What is a Student Naturalist?
Each Friday, a short column titled, “Arb Notes,” can be found on the very last page of the Carletonian. In fact, unless you are reading this off of a computer screen under the Cowling Arboretum section of the Carleton website, you are right now, at this very moment, reading that very section of the Carletonian. In case you didn’t know, your weekly Arb Notes are written by Student Naturalists.
But what exactly is a Student Naturalist? The Student Naturalists are students who work and learn in the Arboretum as a part of the Cole Student Naturalist Program. Students in the program work with each other and experienced naturalists to learn about natural history and environmental interpretation. The Student Naturalist positions are paid campus jobs and the program is funded by an endowment in the honor of Richard S. Cole ’69.
There are several different facets of the Student Naturalist position, each tending to contribute to the learning of both the naturalist and the larger Carleton and Northfield communities. For example, Student Naturalists lead Arboretum trips and tours for different groups that request them. Additionally, it is the job of each Student Naturalist to work on a project that is useful to both the Arboretum and to the naturalist’s own learning. For example, the Arboretum tree guide used by many visitors of the Arboretum was a Student Naturalist project.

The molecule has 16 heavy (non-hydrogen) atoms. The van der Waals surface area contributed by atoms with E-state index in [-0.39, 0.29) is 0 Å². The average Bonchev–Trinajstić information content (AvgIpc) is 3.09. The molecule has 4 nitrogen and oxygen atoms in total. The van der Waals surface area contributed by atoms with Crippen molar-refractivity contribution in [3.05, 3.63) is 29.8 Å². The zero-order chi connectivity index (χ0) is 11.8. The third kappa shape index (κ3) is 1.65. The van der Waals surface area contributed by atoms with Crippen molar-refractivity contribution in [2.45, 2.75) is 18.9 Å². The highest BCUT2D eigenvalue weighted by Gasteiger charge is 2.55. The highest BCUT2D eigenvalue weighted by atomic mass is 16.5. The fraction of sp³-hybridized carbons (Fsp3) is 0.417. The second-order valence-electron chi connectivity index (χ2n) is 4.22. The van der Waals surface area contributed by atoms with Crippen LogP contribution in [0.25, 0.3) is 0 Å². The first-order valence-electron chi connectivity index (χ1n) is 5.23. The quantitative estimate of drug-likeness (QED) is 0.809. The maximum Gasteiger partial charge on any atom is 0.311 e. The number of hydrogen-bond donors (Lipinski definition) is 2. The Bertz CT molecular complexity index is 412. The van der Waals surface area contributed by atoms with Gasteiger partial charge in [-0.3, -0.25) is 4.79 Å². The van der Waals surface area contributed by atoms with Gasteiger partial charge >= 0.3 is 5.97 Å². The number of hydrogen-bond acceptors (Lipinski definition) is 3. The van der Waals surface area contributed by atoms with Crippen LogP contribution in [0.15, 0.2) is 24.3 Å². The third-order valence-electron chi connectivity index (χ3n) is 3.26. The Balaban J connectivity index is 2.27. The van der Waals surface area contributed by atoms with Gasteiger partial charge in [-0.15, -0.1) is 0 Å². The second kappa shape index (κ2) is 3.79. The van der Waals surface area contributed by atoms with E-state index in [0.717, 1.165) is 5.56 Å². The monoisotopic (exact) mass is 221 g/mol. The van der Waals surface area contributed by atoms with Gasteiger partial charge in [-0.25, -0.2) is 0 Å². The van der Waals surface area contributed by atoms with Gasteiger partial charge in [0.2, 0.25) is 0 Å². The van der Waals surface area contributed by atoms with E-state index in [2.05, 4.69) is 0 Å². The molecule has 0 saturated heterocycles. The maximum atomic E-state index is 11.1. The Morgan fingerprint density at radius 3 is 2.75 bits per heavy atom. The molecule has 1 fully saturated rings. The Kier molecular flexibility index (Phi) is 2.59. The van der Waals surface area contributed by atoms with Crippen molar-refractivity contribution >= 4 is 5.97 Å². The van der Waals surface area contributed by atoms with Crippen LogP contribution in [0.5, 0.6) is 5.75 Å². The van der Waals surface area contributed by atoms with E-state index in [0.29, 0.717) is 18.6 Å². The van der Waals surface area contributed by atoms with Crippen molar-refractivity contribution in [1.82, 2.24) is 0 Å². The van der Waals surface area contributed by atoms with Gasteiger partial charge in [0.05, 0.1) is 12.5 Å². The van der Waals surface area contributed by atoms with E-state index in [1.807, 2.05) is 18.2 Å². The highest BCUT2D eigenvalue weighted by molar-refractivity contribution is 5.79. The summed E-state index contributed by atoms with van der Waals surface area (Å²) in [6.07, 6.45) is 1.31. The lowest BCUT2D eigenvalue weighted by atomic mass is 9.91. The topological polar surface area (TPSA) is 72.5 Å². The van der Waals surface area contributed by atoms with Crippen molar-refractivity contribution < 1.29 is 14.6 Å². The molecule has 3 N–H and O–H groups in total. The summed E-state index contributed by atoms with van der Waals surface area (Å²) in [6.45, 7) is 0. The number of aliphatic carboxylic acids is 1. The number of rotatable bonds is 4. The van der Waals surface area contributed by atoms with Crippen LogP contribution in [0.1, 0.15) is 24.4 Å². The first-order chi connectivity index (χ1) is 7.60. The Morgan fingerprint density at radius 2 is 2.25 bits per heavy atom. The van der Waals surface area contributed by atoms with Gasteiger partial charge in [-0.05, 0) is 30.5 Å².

While these portions of the job are fantastic, my favorite part of being a Student Naturalist is the weekly Arboretum walk. Every Friday afternoon, the naturalists come together to explore the Arboretum. Typically, each walk includes a focus on a particular environmental interpretation skill or aspect of Minnesotan natural history. These walks are open to anyone who would like to join. If you’re interested in coming along, email Nancy Braker ([email protected]), the Arboretum Director, for information on the weekly topic and meeting place.